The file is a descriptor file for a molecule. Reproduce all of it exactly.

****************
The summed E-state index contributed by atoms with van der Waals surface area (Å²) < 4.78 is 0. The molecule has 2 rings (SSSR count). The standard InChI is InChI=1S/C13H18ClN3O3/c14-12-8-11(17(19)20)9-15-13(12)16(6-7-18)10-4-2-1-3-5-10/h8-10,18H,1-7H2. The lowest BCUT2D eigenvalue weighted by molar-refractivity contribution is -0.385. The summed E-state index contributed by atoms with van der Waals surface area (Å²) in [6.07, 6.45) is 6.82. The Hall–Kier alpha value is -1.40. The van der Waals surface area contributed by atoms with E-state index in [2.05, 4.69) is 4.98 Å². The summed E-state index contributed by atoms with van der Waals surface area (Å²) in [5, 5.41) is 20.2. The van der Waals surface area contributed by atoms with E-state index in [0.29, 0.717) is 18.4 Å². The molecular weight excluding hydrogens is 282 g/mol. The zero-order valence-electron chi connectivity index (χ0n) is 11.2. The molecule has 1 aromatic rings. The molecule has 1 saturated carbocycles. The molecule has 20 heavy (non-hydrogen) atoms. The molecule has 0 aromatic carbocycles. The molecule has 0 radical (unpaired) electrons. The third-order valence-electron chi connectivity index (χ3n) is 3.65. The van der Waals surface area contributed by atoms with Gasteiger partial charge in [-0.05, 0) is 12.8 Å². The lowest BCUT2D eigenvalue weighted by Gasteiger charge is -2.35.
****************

The summed E-state index contributed by atoms with van der Waals surface area (Å²) < 4.78 is 0. The molecule has 2 rings (SSSR count). The standard InChI is InChI=1S/C13H18ClN3O3/c14-12-8-11(17(19)20)9-15-13(12)16(6-7-18)10-4-2-1-3-5-10/h8-10,18H,1-7H2. The lowest BCUT2D eigenvalue weighted by molar-refractivity contribution is -0.385. The summed E-state index contributed by atoms with van der Waals surface area (Å²) in [6.07, 6.45) is 6.82. The Hall–Kier alpha value is -1.40. The van der Waals surface area contributed by atoms with E-state index in [2.05, 4.69) is 4.98 Å². The summed E-state index contributed by atoms with van der Waals surface area (Å²) in [5, 5.41) is 20.2. The van der Waals surface area contributed by atoms with E-state index in [0.29, 0.717) is 18.4 Å². The molecular weight excluding hydrogens is 282 g/mol. The zero-order valence-electron chi connectivity index (χ0n) is 11.2. The molecule has 1 aromatic rings. The molecule has 1 saturated carbocycles. The molecule has 20 heavy (non-hydrogen) atoms. The molecule has 0 aromatic carbocycles. The molecule has 0 radical (unpaired) electrons. The third-order valence-electron chi connectivity index (χ3n) is 3.65. The van der Waals surface area contributed by atoms with Gasteiger partial charge in [-0.05, 0) is 12.8 Å². The lowest BCUT2D eigenvalue weighted by Gasteiger charge is -2.35.